Sugarcane refers to any of several species, or their hybrids, of giant grasses in the genus Saccharum in the family Poaceae. They have been cultivated in tropical climates in the Indian subcontinent and Southeast Asia over centuries for the sucrose found in their stems. A great expansion in sugarcane production took place in the 18th century with the establishment of slave plantations in the Americas. The use of slavery for the labor-intensive process resulted in sugar production, enabling prices cheap enough for most people to buy. Mechanization reduced some labor needs, but in the 21st century, cultivation and production relied on low-wage laborers.
Sugar cane requires a frost-free climate with sufficient rainfall during the growing season to make full use of the plant's substantial growth potential. The crop is harvested mechanically or by hand, chopped into lengths and conveyed rapidly to the processing plant (commonly known as a sugar mill) where it is either milled and the juice extracted with water or extracted by diffusion. The juice is clarified with lime and heated to destroy enzymes. The resulting thin syrup is concentrated in a series of evaporators, after which further water is removed. The resulting supersaturated solution is seeded with sugar crystals, facilitating crystal formation and drying. Molasses is a by-product of the process and the fiber from the stems, known as bagasse, is burned to provide energy for the sugar extraction process. The crystals of raw sugar have a sticky brown coating and either can be used as they are, can be bleached by sulfur dioxide, or can be treated in a carbonatation process to produce a whiter product. About 2,500 litres (660 US gal) of irrigation water is needed for every one kilogram (2.2 pounds) of sugar produced.
|Sugar beet production – 2016|
|Country||(millions of tonnes)|
|Source: FAOSTAT, United Nations|
The sugar beet became a major source of sugar in the 19th century when methods for extracting the sugar became available. It is a biennial plant, a cultivated variety of Beta vulgaris in the family Amaranthaceae, the tuberous root of which contains a high proportion of sucrose. It is cultivated as a root crop in temperate regions with adequate rainfall and requires a fertile soil. The crop is harvested mechanically in the autumn and the crown of leaves and excess soil removed. The roots do not deteriorate rapidly and may be left in the field for some weeks before being transported to the processing plant where the crop is washed and sliced, and the sugar extracted by diffusion. Milk of lime is added to the raw juice with calcium carbonate. After water is evaporated by boiling the syrup under a vacuum, the syrup is cooled and seeded with sugar crystals. The white sugar that crystallizes can be separated in a centrifuge and dried, requiring no further refining.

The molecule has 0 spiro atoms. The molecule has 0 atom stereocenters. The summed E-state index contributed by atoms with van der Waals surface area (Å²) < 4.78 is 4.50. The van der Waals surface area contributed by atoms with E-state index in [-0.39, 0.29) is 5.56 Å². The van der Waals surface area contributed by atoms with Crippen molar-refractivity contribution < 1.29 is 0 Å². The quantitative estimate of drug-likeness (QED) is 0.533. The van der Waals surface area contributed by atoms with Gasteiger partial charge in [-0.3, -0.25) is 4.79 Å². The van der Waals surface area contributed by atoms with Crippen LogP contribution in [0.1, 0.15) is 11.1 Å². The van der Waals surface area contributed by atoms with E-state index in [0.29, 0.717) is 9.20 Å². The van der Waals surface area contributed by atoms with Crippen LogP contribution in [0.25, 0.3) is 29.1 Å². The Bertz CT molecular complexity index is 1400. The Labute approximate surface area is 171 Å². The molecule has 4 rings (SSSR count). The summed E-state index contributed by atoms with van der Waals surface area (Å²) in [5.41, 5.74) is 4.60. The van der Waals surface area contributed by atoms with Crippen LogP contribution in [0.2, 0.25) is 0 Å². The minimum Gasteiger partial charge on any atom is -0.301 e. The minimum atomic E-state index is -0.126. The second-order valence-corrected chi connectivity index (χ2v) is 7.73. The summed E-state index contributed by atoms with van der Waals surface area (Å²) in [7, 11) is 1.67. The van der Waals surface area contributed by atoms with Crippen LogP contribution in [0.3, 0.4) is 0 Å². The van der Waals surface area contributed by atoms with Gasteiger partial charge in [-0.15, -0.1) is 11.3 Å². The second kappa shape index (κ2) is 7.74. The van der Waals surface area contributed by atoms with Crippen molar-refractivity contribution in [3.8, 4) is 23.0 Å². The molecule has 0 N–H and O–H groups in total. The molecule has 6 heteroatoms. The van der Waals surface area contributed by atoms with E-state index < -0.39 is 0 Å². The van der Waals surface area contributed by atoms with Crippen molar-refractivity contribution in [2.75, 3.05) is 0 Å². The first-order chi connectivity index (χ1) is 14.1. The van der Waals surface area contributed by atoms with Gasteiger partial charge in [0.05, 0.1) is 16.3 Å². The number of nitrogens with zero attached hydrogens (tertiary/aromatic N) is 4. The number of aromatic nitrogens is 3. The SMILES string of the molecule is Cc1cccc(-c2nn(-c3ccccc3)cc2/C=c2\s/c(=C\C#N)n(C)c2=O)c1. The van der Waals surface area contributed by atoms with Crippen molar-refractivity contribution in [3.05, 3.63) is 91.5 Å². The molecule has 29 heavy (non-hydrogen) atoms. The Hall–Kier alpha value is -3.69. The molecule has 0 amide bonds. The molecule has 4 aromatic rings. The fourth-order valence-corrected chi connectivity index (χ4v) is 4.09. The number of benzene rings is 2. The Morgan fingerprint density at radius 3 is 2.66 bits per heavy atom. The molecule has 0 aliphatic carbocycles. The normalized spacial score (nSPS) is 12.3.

Refined sugar is made from raw sugar that has undergone a refining process to remove the molasses. Raw sugar is sucrose which is extracted from sugarcane or sugar beet. While raw sugar can be consumed, the refining process removes unwanted tastes and results in refined sugar or white sugar.
The sugar may be transported in bulk to the country where it will be used and the refining process often takes place there. The first stage is known as affination and involves immersing the sugar crystals in a concentrated syrup that softens and removes the sticky brown coating without dissolving them. The crystals are then separated from the liquor and dissolved in water. The resulting syrup is treated either by a carbonatation or by a phosphatation process. Both involve the precipitation of a fine solid in the syrup and when this is filtered out, many of the impurities are removed at the same time. Removal of color is achieved by using either a granular activated carbon or an ion-exchange resin. The sugar syrup is concentrated by boiling and then cooled and seeded with sugar crystals, causing the sugar to crystallize out. The liquor is spun off in a centrifuge and the white crystals are dried in hot air and ready to be packaged or used. The surplus liquor is made into refiners' molasses.
The International Commission for Uniform Methods of Sugar Analysis sets standards for the measurement of the purity of refined sugar, known as ICUMSA numbers; lower numbers indicate a higher level of purity in the refined sugar.
Refined sugar is widely used for industrial needs for higher quality. Refined sugar is purer (ICUMSA below 300) than raw sugar (ICUMSA over 1,500). The level of purity associated with the colors of sugar, expressed by standard number ICUMSA, the smaller ICUMSA numbers indicate the higher purity of sugar.
Forms and usesEdit
- Misri or mishri refers to large crystallized sugar lumps. It has its origins in India and Iran, where it is used either as a candy or as a sweetener for beverages such as milk, coffee and tea. In Hinduism, misri may be offered to a deity or distributed to worshippers after worship.
- In Western Countries, misri is known as rock candy, sugar candy or rock sugar, not to be confused with the amorphous (i.e. non crystalline) and opaque British sugar confection called rock, initially hard but then chewy at mouth temperature. Food coloring may be added to the mixture to produce colored candy.
- Coarse-grain sugar, also known as sanding sugar, composed of reflective crystals with grain size of about 1 to 3 mm, similar to kitchen salt. Used atop baked products and candies, it will not dissolve when subjected to heat and moisture.
- Granulated sugar (about 0.6 mm crystals), also known as table sugar or regular sugar, is used at the table, to sprinkle on foods and to sweeten hot drinks (coffee and tea), and in home baking to add sweetness and texture to baked products (cookies and cakes) and desserts (pudding and ice cream). It is also used as a preservative to prevent micro-organisms from growing and perishable food from spoiling, as in candied fruits, jams, and marmalades.
- Milled sugars are ground to a fine powder. They are used for dusting foods and in baking and confectionery.